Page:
Editor’s note: This post was written by intern Laura Conaway.
I’m a ranch kid through and through, and there’s this bond that we ranch kids share. It’s something we don’t have to speak about but all feel (at least that’s how it seems in my head). We have all experienced the late nights and the early mornings, the homework put on hold or the nice shoes ruined because we just had to do something really quick in the barn. We know what it’s like to see a baby calf stand up for the first time, wobbly but so strong, and have felt the freedom that can only come from riding a horse full speed. So, needless to say, I’m drawn to these people. It’s as if they know me, prior to any formal introduction.
I’ve been in Ohio for several months now, and I’ve had the chance to spend some time with local farmers and ranchers committed to raising high quality beef. I recently visited with Mike and Aaron Atterholt, their wives — both named Mandy, and their daughters. As is the case with all the families I’ve met, they welcomed me with open arms, warm smiles and a walk in the pasture.
Here’s the entire family, dog and all. She was a little more excited to be photographed than the girls were! Mike and Aaron’s grandfather spent many an hour in that barn you see in the background.
It has since been renovated but the hard work put into it back then can still be seen in the old floors and support beams. Apparently red is a favorite barn color in Ohio.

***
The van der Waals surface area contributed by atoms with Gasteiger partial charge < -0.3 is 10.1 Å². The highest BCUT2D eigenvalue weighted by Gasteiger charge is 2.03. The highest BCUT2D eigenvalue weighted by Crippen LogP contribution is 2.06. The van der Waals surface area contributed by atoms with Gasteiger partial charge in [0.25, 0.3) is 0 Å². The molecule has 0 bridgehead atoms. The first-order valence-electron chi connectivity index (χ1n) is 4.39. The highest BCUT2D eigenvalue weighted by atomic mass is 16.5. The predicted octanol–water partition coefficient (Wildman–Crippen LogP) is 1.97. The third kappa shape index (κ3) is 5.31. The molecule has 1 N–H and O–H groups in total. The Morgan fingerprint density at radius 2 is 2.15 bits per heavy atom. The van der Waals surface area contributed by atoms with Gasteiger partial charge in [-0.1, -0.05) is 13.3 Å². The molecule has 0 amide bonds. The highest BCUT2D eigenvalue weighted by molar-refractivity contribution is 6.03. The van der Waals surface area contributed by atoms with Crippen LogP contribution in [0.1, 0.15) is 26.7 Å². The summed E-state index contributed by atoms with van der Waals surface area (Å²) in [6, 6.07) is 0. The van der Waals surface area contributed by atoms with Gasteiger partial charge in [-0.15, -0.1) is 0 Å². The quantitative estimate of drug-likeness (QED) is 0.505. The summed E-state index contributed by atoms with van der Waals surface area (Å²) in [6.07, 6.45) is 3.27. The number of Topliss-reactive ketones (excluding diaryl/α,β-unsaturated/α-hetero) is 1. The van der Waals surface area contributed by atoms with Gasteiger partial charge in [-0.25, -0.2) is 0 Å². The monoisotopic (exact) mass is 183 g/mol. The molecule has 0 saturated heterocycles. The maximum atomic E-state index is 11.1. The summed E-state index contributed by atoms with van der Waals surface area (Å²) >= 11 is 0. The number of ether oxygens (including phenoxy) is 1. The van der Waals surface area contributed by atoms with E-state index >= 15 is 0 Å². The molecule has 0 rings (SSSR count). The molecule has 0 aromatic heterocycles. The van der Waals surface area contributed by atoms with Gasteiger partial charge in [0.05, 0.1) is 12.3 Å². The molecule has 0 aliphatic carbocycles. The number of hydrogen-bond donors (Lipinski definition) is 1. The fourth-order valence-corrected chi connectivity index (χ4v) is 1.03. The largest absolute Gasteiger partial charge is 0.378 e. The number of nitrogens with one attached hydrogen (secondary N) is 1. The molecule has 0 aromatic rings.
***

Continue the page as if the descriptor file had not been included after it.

Perhaps there is nothing more rewarding about my job than when I get to visit with hard-working folks who have a passion and zest for this kind of life. They love the long hours and the unexpected happenings that come with working and living with animals.
For me, a visit with them is a little like coming home. But what was really special about my time with the Atterholt gang was watching the little girls with the cattle.
As we moved throughout the field one child walked, another struggled but was determined to make it over the high grass, and one wasn’t quite ready to leave the comfort of mom and dad’s arms. I couldn’t help thinking about all they have to look forward to, all they will get to experience.
Because though I don’t necessarily relate to them today, give them ten years and I will. I know what lies ahead: happy times and stories to tell for generations … times when they will get to help dad check the heifers on a cold night, or help mom prepare a warm meal to feed the cowboys. They have so many memories just waiting to be made, and I know — without a doubt — that they will grow up with a special love for life.
It will be impossible not to.
Greetings from the field,